Glamping In The Grampians

Boroka Lookout, The Grampians

I’m not supposed to be here. I’m supposed to be in Bright at the other end of Victoria, camping with my friends. But that’s the thing with being on a long holiday, plans are rarely fixed and you can make it up as you go along.

I have just spent New Year down on the farm in Port Campbell with Donald and Daisy and Daisy’s sister Delstar and her family. The weather by the sea had finally improved and so for a few days, I couldn’t be bothered to drive any further than a couple of coastal towns. At night, I would look at Google Maps to see if the distance to Bright had changed but it remained a steady 6 hour drive (surely 8 with photo stops?). I then considered breaking the trip up with an overnight stop somewhere, but by the time I got my act together, it meant driving all that way just for a couple of nights in a swag. And it’s hot hot hot now. 34 degrees. And after last year, I envisage that the only thing worse than spending a night in a swag when it’s raining, is spending a night when it’s stifling. So you could say that I have chickened out.

My final destination is Melbourne but I don’t want to go back the usual route while places like the car I am currently driving is the best yet and lends itself to road trips — nice stereo, synched phone, cruise control etc etc. Ararat and Castlemaine sound intriguing so I make the decision to head there. But then if I am going to Ararat, the Grampians are so close….. I had sort of promised to go to the Grampians with Jarratt but if I’m in the neighbourhood, it seems stupid to leave it out. I pull out of the driveway and then decide….

The drive to The Grampians is a four hour drive which is the furthest I want to drive in this heat. This includes a leisurely stop for lunch at Dunkeld and countless photo stops. The roads are fairly deserted so I am able to do that thing where you’re cruising at 100km per hour, see something that catches your eye so you brake, turn the car around and go back for the photo. I do manage to startle a few cows but that’s about all.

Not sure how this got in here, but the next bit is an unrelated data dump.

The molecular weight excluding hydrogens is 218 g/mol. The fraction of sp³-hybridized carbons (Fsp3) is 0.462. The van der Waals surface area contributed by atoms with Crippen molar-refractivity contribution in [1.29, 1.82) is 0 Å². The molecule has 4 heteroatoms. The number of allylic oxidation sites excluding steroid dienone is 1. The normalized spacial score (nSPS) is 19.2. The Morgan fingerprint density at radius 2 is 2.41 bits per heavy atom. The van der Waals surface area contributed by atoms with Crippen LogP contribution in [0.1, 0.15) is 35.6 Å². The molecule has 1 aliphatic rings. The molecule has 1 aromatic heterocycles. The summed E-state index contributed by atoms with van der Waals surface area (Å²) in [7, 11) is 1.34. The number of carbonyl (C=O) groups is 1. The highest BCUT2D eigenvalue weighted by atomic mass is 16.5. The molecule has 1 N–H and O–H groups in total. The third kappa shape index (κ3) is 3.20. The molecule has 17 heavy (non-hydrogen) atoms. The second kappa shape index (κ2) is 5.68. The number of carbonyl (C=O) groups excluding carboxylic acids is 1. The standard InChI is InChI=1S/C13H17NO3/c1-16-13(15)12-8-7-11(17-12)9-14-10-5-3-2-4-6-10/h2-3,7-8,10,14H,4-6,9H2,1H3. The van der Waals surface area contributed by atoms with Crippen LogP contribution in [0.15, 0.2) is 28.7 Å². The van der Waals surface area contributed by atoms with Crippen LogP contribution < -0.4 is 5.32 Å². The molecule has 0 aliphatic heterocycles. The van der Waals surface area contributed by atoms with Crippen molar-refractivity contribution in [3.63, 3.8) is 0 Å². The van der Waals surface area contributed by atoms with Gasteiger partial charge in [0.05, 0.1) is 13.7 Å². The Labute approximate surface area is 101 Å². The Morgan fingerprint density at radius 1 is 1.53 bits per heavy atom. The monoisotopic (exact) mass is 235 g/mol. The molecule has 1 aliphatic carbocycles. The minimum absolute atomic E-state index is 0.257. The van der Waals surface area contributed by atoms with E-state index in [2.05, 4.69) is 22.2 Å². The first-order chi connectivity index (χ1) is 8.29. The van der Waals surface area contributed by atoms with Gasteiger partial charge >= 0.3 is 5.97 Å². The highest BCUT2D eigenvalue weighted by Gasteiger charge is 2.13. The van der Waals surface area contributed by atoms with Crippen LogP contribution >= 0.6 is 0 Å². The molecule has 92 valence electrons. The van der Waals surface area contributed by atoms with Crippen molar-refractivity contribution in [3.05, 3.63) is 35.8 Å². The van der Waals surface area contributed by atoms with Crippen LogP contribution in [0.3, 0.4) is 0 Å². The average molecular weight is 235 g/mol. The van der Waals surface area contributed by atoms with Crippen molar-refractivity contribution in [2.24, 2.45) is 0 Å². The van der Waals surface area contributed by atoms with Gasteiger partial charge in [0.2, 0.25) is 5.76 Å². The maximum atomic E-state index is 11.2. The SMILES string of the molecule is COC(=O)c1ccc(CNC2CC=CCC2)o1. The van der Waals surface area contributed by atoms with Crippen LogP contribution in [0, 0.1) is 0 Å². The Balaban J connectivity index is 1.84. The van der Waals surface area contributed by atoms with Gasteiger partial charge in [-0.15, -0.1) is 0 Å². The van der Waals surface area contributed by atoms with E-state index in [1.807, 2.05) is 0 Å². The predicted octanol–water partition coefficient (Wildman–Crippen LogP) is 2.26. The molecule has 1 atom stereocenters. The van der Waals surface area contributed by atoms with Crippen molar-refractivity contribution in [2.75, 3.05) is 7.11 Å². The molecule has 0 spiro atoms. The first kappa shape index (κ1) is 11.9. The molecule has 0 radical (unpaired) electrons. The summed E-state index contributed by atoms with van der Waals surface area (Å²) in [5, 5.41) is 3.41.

Halls Gap is the place where everyone stays. I guess that the resident population would be about 20 people, some hens and a couple of goats but there are always tourists here — even in winter when those mad hikers trudge out with cagoules and those ski pole things. Most people obviously drive up here but I do meet a Swiss guy where I’m staying, who took a four hour bus ride from Melbourne.

I’m standing in the Youth Hostel kitchen while some English guy who is meticulously chopping carrots and mushrooms for the bolognese he’s making for this evening’s meal, tells me of his ambitious plans for a final mad dash across the state before flying home at the weekend. Youth hostels are the only places where I will engage with other guests. I am sure there’s something about the hotel environment which encourages me to adopt this expression of “don’t try and smalltalk me at the breakfast buffet.” Whereas, there’s an excitement about youth hostels — (and before you start you don’t have to be twenty to stay in them, there are people of all ages) — hostelers are not tourists, they are travellers, maybe Dutch, French, Australian, usually on a budget and they take time to see a place, not just visit somewhere to tick it off their list.

A German girl comes in and says that there are kangaroos on the nearby cricket oval. We go and take a look.

So, as far as conversation goes when you’re travelling, the rule of thumb seems to be —

Hotels — Ignore; Youth Hostels — Engage; Camping — Get pissed with your neighbours.

There are three reasons why I decide to drive everywhere. 1) I’ve got limited time 2) I’m by myself. 3) It’s hot…. I’m sure therefore, that I miss stuff but I still feel that I have immersed myself sufficiently in the experience.

I can’t decide whether these kids are brave or foolish as I watch them edge out onto the ledge at The Balconies which is a feature at Reed’s Lookout. I’m certain I wouldn’t risk it now but I wonder whether I would’ve tried it thirty years ago or whether this is the Facebook generation that feels the need to post stuff like this to get as many “likes” as possible.

I could easily stay longer but I feel that I should move on, as I want to squeeze in another area before I go back to Melbourne. So, tomorrow, I am going to the Goldfields in search of the shiny stuff.